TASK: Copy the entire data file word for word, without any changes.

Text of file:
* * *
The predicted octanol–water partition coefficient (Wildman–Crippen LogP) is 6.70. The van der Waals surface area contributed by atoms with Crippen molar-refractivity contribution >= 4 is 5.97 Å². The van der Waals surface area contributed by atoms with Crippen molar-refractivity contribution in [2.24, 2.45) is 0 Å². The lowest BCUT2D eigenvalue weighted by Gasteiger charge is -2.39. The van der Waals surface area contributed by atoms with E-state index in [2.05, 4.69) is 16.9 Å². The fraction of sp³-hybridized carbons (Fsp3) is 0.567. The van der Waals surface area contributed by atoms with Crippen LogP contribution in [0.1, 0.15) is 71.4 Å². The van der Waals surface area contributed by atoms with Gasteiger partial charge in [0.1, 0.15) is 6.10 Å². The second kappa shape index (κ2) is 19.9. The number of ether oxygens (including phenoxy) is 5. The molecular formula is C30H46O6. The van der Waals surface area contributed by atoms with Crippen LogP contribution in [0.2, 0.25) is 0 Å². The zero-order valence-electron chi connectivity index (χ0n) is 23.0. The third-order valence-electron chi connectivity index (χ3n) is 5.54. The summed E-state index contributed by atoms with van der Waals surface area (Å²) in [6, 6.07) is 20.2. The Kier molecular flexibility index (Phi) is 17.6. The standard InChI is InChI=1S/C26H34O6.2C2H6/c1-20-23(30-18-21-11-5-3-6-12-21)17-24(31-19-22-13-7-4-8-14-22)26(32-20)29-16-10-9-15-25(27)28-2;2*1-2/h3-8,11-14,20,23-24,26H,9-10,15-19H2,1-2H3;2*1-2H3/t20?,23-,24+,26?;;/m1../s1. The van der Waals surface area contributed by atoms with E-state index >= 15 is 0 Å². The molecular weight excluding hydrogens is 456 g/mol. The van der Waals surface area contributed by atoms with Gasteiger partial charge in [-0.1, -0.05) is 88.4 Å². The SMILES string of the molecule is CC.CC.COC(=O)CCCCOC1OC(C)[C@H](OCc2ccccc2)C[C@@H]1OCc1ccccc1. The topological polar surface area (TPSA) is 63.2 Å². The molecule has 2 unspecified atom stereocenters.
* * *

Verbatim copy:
The predicted octanol–water partition coefficient (Wildman–Crippen LogP) is 6.70. The van der Waals surface area contributed by atoms with Crippen molar-refractivity contribution >= 4 is 5.97 Å². The van der Waals surface area contributed by atoms with Crippen molar-refractivity contribution in [2.24, 2.45) is 0 Å². The lowest BCUT2D eigenvalue weighted by Gasteiger charge is -2.39. The van der Waals surface area contributed by atoms with E-state index in [2.05, 4.69) is 16.9 Å². The fraction of sp³-hybridized carbons (Fsp3) is 0.567. The van der Waals surface area contributed by atoms with Crippen LogP contribution in [0.1, 0.15) is 71.4 Å². The van der Waals surface area contributed by atoms with Gasteiger partial charge in [0.1, 0.15) is 6.10 Å². The second kappa shape index (κ2) is 19.9. The number of ether oxygens (including phenoxy) is 5. The molecular formula is C30H46O6. The van der Waals surface area contributed by atoms with Crippen LogP contribution in [0.2, 0.25) is 0 Å². The zero-order valence-electron chi connectivity index (χ0n) is 23.0. The third-order valence-electron chi connectivity index (χ3n) is 5.54. The summed E-state index contributed by atoms with van der Waals surface area (Å²) in [6, 6.07) is 20.2. The Kier molecular flexibility index (Phi) is 17.6. The standard InChI is InChI=1S/C26H34O6.2C2H6/c1-20-23(30-18-21-11-5-3-6-12-21)17-24(31-19-22-13-7-4-8-14-22)26(32-20)29-16-10-9-15-25(27)28-2;2*1-2/h3-8,11-14,20,23-24,26H,9-10,15-19H2,1-2H3;2*1-2H3/t20?,23-,24+,26?;;/m1../s1. The van der Waals surface area contributed by atoms with E-state index >= 15 is 0 Å². The molecular weight excluding hydrogens is 456 g/mol. The van der Waals surface area contributed by atoms with Gasteiger partial charge in [-0.1, -0.05) is 88.4 Å². The SMILES string of the molecule is CC.CC.COC(=O)CCCCOC1OC(C)[C@H](OCc2ccccc2)C[C@@H]1OCc1ccccc1. The topological polar surface area (TPSA) is 63.2 Å². The molecule has 2 unspecified atom stereocenters.